MAJOR LEAGUE BASEBALL hasn't changed much despite all its post-strike promises to the contrary. No surprise there, except you had to figure that the Grand Old Game's hierarchy would try to honor its vow to make the sport more "fan friendly" to the disenfranchised youth of America. Turns out, based on results at least, that baseball's response was: "Fat chance!" For example:
* As a Little League youngster, I played for teams named after the Senators, Dodgers, and Red Sox. If I were a kid today, I'd have Major League Properties hounding my uniform manufacturers for license fees to use those big league teams' names. True, there are 193,000 U.S. Little League teams, so the $6 per player charge would add up to a pretty penny, but is baseball so desperate for money that it has to bully little kids' uniform makers for logo cash?
* Memorial Day and July 4 are traditional family days all across America--except in big league ballparks, that is. On Memorial Day, a number of major league cities didn't even host games, as the holiday was treated like a conventional off-day Monday, on which many clubs are traveling. And those teams that did play scheduled night games that typically end around 11 p.m., when many kids are long since asleep. On July 4, meanwhile, in addition to the Independence Day nigh' games, the New York Mets were in Montreal, where less than 20,000 Canadian fans came out to see their 7:35 p.m. game against the Expos. Why couldn't that have been a 2 p.m. start in New York's Shea Stadium?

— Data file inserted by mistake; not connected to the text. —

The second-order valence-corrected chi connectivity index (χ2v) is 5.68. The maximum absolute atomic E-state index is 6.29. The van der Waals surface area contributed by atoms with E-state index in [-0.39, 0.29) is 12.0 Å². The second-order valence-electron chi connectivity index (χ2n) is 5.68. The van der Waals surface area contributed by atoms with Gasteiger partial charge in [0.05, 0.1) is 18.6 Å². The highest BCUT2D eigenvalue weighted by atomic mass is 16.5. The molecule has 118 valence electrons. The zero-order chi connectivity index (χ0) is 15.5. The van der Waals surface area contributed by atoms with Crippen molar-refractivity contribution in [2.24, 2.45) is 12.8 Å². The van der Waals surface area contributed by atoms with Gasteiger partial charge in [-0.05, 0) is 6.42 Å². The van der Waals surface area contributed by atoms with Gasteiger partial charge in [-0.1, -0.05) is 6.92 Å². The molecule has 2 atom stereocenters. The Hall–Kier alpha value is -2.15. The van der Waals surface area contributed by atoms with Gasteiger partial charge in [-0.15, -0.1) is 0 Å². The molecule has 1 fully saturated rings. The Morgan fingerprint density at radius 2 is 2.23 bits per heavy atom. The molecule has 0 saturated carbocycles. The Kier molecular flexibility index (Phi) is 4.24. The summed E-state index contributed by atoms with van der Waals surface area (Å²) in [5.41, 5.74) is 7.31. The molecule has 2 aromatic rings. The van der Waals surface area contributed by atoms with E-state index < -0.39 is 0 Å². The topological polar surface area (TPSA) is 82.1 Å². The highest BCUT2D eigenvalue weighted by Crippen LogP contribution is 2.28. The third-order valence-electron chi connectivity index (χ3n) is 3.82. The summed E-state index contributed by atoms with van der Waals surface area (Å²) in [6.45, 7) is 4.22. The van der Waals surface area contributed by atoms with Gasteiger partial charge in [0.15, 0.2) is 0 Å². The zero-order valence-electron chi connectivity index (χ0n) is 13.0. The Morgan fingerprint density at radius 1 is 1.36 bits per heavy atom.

* For the first time in history, the baseball season opened in March--with a night game on ESPN! And so it naturally follows that the Northeast-based franchises, along with other springtime cold weather sites (Cleveland, Chicago, Colorado, etc.) played many of their April games at night. The Yankees hosted one contest in a snowstorm (really, no exaggeration), and many other games were played in sub-freezing temperatures topped off by howling winds.
* Whatever happened to the rainout and the doubleheader? Teams will do anything not to call off a game and reschedule it as part of a twin bill. Fans are forced to sit through inclement weather for hours on end just so the club can sell more hot dogs and soda and, more importantly, won't have to issue rain passes to a future contest. When Hurricane Bertha blew into Baltimore in mid July, Oriole management had to know there was no way the game could be played, yet waited over two hours before finally postponing...